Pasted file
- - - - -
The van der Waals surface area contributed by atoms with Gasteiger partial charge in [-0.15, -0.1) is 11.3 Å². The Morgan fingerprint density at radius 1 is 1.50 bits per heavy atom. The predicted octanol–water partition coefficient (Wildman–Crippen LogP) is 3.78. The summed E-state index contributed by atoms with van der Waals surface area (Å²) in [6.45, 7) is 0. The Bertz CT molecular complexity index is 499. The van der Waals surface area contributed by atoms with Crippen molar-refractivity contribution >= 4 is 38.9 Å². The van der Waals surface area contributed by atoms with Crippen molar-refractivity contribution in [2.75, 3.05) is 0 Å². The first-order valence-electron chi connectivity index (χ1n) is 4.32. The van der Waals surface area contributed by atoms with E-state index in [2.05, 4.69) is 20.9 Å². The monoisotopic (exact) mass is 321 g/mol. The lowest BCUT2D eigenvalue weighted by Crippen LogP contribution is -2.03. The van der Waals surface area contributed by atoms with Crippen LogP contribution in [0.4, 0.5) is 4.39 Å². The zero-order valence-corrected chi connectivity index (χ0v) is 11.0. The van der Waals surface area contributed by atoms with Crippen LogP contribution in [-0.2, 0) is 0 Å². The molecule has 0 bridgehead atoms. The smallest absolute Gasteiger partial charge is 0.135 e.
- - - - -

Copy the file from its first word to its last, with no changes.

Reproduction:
The van der Waals surface area contributed by atoms with Gasteiger partial charge in [-0.15, -0.1) is 11.3 Å². The Morgan fingerprint density at radius 1 is 1.50 bits per heavy atom. The predicted octanol–water partition coefficient (Wildman–Crippen LogP) is 3.78. The summed E-state index contributed by atoms with van der Waals surface area (Å²) in [6.45, 7) is 0. The Bertz CT molecular complexity index is 499. The van der Waals surface area contributed by atoms with Crippen molar-refractivity contribution >= 4 is 38.9 Å². The van der Waals surface area contributed by atoms with Crippen molar-refractivity contribution in [2.75, 3.05) is 0 Å². The first-order valence-electron chi connectivity index (χ1n) is 4.32. The van der Waals surface area contributed by atoms with E-state index in [2.05, 4.69) is 20.9 Å². The monoisotopic (exact) mass is 321 g/mol. The lowest BCUT2D eigenvalue weighted by Crippen LogP contribution is -2.03. The van der Waals surface area contributed by atoms with Crippen LogP contribution in [0.4, 0.5) is 4.39 Å². The zero-order valence-corrected chi connectivity index (χ0v) is 11.0. The van der Waals surface area contributed by atoms with Crippen LogP contribution in [-0.2, 0) is 0 Å². The molecule has 0 bridgehead atoms. The smallest absolute Gasteiger partial charge is 0.135 e.